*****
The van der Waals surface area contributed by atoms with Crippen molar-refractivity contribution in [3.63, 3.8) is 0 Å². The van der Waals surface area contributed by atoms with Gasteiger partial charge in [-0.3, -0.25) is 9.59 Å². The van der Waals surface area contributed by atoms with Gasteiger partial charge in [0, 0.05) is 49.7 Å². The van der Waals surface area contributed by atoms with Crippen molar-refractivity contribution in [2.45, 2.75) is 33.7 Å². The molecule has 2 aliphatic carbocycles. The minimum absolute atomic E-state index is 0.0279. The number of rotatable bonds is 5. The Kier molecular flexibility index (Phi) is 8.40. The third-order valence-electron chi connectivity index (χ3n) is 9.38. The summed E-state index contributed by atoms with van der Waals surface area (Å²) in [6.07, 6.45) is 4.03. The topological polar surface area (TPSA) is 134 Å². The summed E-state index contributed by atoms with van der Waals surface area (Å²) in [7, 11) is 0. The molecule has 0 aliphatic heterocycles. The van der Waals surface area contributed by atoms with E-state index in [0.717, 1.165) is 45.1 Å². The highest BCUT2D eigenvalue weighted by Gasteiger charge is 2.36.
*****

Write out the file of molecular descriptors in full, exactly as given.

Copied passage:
The van der Waals surface area contributed by atoms with Crippen molar-refractivity contribution in [3.63, 3.8) is 0 Å². The van der Waals surface area contributed by atoms with Gasteiger partial charge in [-0.3, -0.25) is 9.59 Å². The van der Waals surface area contributed by atoms with Gasteiger partial charge in [0, 0.05) is 49.7 Å². The van der Waals surface area contributed by atoms with Crippen molar-refractivity contribution in [2.45, 2.75) is 33.7 Å². The molecule has 2 aliphatic carbocycles. The minimum absolute atomic E-state index is 0.0279. The number of rotatable bonds is 5. The Kier molecular flexibility index (Phi) is 8.40. The third-order valence-electron chi connectivity index (χ3n) is 9.38. The summed E-state index contributed by atoms with van der Waals surface area (Å²) in [6.07, 6.45) is 4.03. The topological polar surface area (TPSA) is 134 Å². The summed E-state index contributed by atoms with van der Waals surface area (Å²) in [7, 11) is 0. The molecule has 0 aliphatic heterocycles. The van der Waals surface area contributed by atoms with E-state index in [0.717, 1.165) is 45.1 Å². The highest BCUT2D eigenvalue weighted by Gasteiger charge is 2.36.